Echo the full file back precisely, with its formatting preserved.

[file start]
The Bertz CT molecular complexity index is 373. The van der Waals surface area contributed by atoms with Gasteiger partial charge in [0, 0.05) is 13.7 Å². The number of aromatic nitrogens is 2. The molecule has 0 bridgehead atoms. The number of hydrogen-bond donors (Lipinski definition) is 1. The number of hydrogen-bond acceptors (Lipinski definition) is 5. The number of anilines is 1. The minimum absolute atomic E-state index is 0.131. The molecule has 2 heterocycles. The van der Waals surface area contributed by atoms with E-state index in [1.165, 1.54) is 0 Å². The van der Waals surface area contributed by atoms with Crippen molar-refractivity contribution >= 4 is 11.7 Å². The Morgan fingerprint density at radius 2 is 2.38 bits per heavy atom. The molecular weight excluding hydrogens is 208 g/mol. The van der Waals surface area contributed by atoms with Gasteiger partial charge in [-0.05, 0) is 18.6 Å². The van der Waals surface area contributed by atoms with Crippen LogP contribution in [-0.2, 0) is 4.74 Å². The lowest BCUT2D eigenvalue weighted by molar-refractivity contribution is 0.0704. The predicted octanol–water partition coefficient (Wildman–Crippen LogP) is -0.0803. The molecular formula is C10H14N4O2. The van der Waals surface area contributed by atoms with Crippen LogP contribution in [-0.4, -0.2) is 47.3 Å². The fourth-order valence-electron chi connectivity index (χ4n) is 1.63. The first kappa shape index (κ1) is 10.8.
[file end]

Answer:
The Bertz CT molecular complexity index is 373. The van der Waals surface area contributed by atoms with Gasteiger partial charge in [0, 0.05) is 13.7 Å². The number of aromatic nitrogens is 2. The molecule has 0 bridgehead atoms. The number of hydrogen-bond donors (Lipinski definition) is 1. The number of hydrogen-bond acceptors (Lipinski definition) is 5. The number of anilines is 1. The minimum absolute atomic E-state index is 0.131. The molecule has 2 heterocycles. The van der Waals surface area contributed by atoms with E-state index in [1.165, 1.54) is 0 Å². The van der Waals surface area contributed by atoms with Crippen molar-refractivity contribution >= 4 is 11.7 Å². The Morgan fingerprint density at radius 2 is 2.38 bits per heavy atom. The molecular weight excluding hydrogens is 208 g/mol. The van der Waals surface area contributed by atoms with Gasteiger partial charge in [-0.05, 0) is 18.6 Å². The van der Waals surface area contributed by atoms with Crippen LogP contribution in [-0.2, 0) is 4.74 Å². The lowest BCUT2D eigenvalue weighted by molar-refractivity contribution is 0.0704. The predicted octanol–water partition coefficient (Wildman–Crippen LogP) is -0.0803. The molecular formula is C10H14N4O2. The van der Waals surface area contributed by atoms with Crippen LogP contribution in [-0.4, -0.2) is 47.3 Å². The fourth-order valence-electron chi connectivity index (χ4n) is 1.63. The first kappa shape index (κ1) is 10.8.